After 14 Years, Nuclear Reactor Online in Georgia

August 16, 2023 by Shannon Cuthrell

After 14 years of construction, the third nuclear reactor unit at Georgia’s Plant Vogtle has finally started delivering power to customers. It’s America’s first newly built reactor in over 30 years. 

The first new nuclear power source to be constructed in the U.S. since the 1980s has finally come online. Georgia Power fired up the third reactor at its Plant Vogtle earlier this year and commenced a months-long process of raising the power levels. The unit has finally started delivering power to the local grid near Waynesboro, about 30 miles south of Augusta. 


Two nuclear reactors at Georgia’s four-unit Plant Vogtle facility

Two nuclear reactors at Georgia’s four-unit Plant Vogtle facility. Image used courtesy of Georgia Power Company


Unit 3 offers 1.1 gigawatts (GW) of capacity, enough to power more than 500,000 homes and businesses. Georgia Power is also building a fourth unit at the plant, scheduled to come online in late 2023 or early next year. Once completed, Units 3 and 4 will boost Plant Vogtle’s status as the country’s largest nuclear power station. Georgia Power has 2.7 million customers and sources about 25% of its energy mix from Vogtle and its 1.8-GW Plant Hatch nuclear facility in Baxley. 

Units 3 and 4 mark America’s first new nuclear reactors in decades: North Carolina’s Shearon Harris plant entered commercial operation in 1987 following nine years of construction, while Tennessee’s Watts Bar Unit 2 started construction in 1973 but didn’t come online until mid-2016. 


Video used courtesy of Georgia Power


Vogtle Unit 3’s Long Road to Completion

Construction of Units 3 and 4 started in June 2009 at a projected cost of $14 billion, with operations scheduled to begin in 2016 and 2017. However, construction delays, changes to design requirements, and budget challenges held back that timeline. Crucially, the project’s total cost had more than doubled to $30 billion. 

The plant’s first pair of reactors came online in the 1980s, totaling 2.43 GW of nameplate capacity. Units 3 and 4 add another 2.23 GW, raising Vogtle’s status as the country’s largest nuclear plant ahead of Arizona’s 4.2-GW Palo Verde facility. 

The new reactors are the first to use Westinghouse’s AP1000 Generation III+ design in the U.S. The two-loop pressurized water reactor features new passive safety functions to shut off the system without external power sources or actions by operators.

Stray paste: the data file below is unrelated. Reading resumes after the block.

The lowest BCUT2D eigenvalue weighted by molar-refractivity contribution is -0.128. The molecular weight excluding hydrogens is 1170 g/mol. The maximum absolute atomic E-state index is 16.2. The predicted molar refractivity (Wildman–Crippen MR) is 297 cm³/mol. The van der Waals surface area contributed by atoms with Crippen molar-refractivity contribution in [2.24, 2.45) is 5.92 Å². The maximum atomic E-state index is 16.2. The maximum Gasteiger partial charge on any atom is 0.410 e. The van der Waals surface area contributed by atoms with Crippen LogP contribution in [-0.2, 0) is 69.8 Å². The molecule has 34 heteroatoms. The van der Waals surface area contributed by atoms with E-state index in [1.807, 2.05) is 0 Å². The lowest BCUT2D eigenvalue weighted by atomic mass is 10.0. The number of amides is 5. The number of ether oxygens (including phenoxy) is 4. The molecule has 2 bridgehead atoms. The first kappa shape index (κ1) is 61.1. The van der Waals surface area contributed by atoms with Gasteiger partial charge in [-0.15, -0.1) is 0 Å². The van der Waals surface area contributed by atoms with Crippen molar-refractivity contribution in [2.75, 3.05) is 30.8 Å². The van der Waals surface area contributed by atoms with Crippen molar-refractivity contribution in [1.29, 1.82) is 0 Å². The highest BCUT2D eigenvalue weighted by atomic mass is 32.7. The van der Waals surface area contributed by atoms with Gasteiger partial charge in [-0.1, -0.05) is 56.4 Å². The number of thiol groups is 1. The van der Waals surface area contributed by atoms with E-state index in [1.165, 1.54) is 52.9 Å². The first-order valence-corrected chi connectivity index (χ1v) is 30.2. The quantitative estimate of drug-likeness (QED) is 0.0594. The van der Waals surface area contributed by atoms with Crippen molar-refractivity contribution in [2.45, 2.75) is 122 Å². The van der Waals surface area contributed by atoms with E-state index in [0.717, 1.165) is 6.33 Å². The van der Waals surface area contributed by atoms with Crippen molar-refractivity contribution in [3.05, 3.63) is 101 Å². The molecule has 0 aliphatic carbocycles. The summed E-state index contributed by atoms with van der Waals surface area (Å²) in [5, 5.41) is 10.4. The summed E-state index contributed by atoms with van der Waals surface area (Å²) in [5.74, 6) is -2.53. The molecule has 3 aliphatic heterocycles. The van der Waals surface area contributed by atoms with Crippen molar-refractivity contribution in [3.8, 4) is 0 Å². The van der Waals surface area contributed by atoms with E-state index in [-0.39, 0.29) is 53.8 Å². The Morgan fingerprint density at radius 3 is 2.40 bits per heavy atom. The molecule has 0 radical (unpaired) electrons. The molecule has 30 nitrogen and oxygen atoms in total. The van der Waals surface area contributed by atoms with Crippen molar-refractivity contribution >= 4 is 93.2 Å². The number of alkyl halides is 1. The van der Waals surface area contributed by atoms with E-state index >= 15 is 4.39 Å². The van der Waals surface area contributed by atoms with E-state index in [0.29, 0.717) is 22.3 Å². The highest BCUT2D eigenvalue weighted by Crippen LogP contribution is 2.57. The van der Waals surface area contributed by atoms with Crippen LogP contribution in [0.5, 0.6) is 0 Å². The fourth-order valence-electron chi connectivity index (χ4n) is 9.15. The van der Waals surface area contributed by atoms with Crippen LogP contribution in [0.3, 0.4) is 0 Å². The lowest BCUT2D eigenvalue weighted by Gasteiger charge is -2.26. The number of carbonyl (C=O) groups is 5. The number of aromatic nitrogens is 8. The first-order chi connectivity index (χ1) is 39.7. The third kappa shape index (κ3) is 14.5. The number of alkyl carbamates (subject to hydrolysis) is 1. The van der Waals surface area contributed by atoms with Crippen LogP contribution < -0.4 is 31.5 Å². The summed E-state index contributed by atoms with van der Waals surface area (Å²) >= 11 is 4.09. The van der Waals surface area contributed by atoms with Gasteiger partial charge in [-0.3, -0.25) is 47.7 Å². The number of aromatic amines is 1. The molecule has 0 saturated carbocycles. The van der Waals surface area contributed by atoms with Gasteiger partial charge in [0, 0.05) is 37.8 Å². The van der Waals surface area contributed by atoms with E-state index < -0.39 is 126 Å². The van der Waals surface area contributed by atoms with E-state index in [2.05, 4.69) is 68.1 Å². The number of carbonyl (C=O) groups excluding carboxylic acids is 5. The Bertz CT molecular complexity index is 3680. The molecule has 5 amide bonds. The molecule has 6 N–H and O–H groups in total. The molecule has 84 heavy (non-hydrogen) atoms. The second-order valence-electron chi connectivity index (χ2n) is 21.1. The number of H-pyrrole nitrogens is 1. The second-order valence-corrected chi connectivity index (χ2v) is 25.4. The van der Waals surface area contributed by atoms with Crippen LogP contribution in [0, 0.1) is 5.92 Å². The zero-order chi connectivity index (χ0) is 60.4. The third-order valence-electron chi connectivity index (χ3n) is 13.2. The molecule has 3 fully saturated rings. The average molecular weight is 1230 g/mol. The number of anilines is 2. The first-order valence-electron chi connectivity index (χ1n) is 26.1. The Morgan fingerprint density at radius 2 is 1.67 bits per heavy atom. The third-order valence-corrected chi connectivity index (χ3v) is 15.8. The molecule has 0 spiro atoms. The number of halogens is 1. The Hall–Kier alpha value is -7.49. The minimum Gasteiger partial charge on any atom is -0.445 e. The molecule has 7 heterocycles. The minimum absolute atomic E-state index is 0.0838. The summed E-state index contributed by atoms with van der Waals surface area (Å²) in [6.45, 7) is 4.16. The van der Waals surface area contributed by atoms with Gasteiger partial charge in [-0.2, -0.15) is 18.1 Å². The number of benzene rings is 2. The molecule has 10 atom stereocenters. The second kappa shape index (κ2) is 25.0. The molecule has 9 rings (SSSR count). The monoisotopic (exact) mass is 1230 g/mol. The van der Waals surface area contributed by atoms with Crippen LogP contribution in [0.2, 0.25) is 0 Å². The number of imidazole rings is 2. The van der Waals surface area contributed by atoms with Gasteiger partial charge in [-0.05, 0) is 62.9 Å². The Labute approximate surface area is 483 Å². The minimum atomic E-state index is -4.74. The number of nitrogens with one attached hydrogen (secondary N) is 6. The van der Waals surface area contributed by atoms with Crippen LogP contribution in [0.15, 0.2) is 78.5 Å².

Westinghouse AP1000 reactor design

Westinghouse AP1000 reactor design. Image used courtesy of Georgia Power Company


Plant Vogtle’s Unit 3 reached initial criticality earlier this year, a major step in the startup testing process indicating a self-sustaining nuclear fission reaction. From there, operators continued to raise the power to synchronize the generator with the electric grid. 

Now that Unit 3 is online, Georgia Power reports that Unit 4 is in the final stages of construction and testing and is expected to be placed in service in the fourth quarter of 2023 or the first quarter of next year. The company also said Plant Vogtle had received nuclear fuel for Unit 4, with 157 fuel assemblies required to start the system safely. 


Reactor cavity

The reactor cavity of Vogtle Unit 4. Image used courtesy of Georgia Power Company


Nuclear Power in the US

Vogtle’s expansion comes after nuclear development has mostly remained stagnant since the late 20th century following the Chornobyl, Three Mile Island, and Fukushima accidents. America’s industry peaked in 2012 with 104 operating reactors supplying 102 GW. However, the U.S. still retains the world’s leading share of nuclear capacity, totaling 95.8 GW across 93 commercial reactors operating at more than 50 nuclear power plants, according to the Energy Information Administration (EIA)

Nuclear accounted for 18.2% of utility-scale electricity generation, or 772 billion kilowatt-hours (kWh), in 2022—consistent with historical records, claiming a 20% share since the 1990s. According to the EIA, nuclear consumption fell slightly from 8.1 to 8 quadrillion British thermal units between 2021 and 2022. The agency cited last year’s closure of Michigan’s 51-year-old Palisades plant as a driving factor for that decline. It’s one of three reactors with a combined 3 GW of capacity scheduled to retire in the coming years, including two units at Diablo Canyon in California. 

Six generating units with 4.7 GW of capacity have retired since late 2017. However, the U.S. Department of Energy launched a $6 billion Civil Nuclear Credit in 2022 to rescue plants at risk of closure due to economic factors. The program’s first round awarded $1.1 billion to Diablo Canyon’s Units 1 and 2, initially scheduled to decommission in 2024 and 2025.